Impact of Clouds on the Detectability of Oxygen, Water, and Methane with Future Direct Imaging Missions


Vertical profiles of temperature (red dashed line) and gaseous species (solid lines) for three different Earth-like trajectory epochs, 2.0 Ga (a), 0.8 Ga (b), and the modern Earth (c). Red circles represent the 230 K threshold altitude of water and ice clouds, which are 10.3, 14.4, and 8.71 km for the cases of 2.0 Ga, 0.8 Ga, and the modern Earth, respectively. Note that most abundant species N2 is not shown.

In the near-future, atmospheric characterization of Earth-like planets in the habitable zone will become possible via reflectance spectroscopy with future telescopes such as the proposed LUVOIR and HabEx missions.

While previous studies have considered the effect of clouds on the reflectance spectra of Earth-like planets, the molecular detectability considering a wide range of cloud properties has not been previously explored in detail. In this study, we explore the effect of cloud altitude and coverage on the reflectance spectra of Earth-like planets at different geological epochs and examine the detectability of O2, H2O, and CH4 with test parameters for the future mission concept, LUVOIR, using a coronagraph noise simulator previously designed for WFIRST-AFTA.

Considering an Earth-like planet located at 5 pc away, we have found that for the proposed LUVOIR telescope, the detection of the O2 A-band feature (0.76 μm) will take approximately 100, 30, and 10 hours for the majority of the cloud parameter space modeled for the atmospheres with 10%, 50%, and 100% of modern Earth O2 abundances, respectively. Especially, for {the case of ≳50%} of modern Earth O2 abundance, the feature will be detectable with integration time ≲10 hours as long as there are lower altitude (≲8 km) clouds with a global coverage of ≳20%. For the 1% of modern Earth O2 abundance case, however, it will take more than 100 hours for all the cloud parameters we modeled.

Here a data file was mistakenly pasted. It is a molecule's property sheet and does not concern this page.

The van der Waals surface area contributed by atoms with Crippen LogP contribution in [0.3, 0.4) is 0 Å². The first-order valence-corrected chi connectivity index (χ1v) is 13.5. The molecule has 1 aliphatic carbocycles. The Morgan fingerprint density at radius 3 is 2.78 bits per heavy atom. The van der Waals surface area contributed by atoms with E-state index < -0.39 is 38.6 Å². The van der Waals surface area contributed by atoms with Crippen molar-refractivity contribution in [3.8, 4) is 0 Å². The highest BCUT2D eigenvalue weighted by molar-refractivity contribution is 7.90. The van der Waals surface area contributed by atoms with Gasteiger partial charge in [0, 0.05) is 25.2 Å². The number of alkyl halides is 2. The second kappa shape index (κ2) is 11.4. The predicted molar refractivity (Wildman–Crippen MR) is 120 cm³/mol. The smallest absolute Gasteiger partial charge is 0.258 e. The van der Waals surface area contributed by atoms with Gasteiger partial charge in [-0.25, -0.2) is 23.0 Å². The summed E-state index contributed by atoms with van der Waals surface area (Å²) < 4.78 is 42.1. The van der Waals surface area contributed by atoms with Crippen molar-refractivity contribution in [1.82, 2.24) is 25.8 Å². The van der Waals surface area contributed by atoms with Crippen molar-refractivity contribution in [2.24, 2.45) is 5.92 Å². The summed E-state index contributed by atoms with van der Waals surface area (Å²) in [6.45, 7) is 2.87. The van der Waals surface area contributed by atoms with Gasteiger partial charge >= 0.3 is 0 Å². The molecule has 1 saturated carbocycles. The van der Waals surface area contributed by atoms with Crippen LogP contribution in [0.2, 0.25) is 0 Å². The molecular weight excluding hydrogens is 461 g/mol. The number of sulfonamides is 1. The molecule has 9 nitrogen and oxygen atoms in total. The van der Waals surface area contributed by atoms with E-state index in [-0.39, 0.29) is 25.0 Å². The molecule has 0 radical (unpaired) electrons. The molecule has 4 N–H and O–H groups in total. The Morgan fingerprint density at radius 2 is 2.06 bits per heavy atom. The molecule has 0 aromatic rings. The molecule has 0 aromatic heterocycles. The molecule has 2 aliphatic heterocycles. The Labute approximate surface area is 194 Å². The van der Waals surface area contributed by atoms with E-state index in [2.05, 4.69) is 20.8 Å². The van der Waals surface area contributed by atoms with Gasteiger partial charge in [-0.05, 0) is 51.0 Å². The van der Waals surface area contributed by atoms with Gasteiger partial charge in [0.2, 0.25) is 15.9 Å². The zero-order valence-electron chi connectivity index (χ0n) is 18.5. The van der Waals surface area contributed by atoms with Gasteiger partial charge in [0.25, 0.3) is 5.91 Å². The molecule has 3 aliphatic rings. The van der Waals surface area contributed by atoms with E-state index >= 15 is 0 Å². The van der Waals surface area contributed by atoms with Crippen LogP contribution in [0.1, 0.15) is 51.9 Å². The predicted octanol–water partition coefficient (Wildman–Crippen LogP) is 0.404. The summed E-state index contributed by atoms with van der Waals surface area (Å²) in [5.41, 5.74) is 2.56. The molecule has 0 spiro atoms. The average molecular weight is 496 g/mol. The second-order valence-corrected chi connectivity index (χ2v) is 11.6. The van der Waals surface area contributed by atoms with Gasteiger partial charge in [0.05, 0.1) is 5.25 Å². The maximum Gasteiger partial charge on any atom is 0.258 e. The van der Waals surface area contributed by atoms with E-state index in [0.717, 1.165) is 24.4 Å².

Theoretical Reflectance Spectra of Earth-Like Planets through Their Evolutions: Impact of Clouds on the Detectability of Oxygen, Water, and Methane with Future Direct Imaging Missions

Yui Kawashima, Sarah Rugheimer
(Submitted on 1 Apr 2019)

Comments: 16 pages, 10 figures, accepted for publication in AJ
Subjects: Earth and Planetary Astrophysics (astro-ph.EP)
Cite as: arXiv:1904.01019 [astro-ph.EP] (or arXiv:1904.01019v1 [astro-ph.EP] for this version)
Submission history
From: Yui Kawashima
[v1] Mon, 1 Apr 2019 18:00:01 UTC (3,936 KB)
https://arxiv.org/abs/1904.01019
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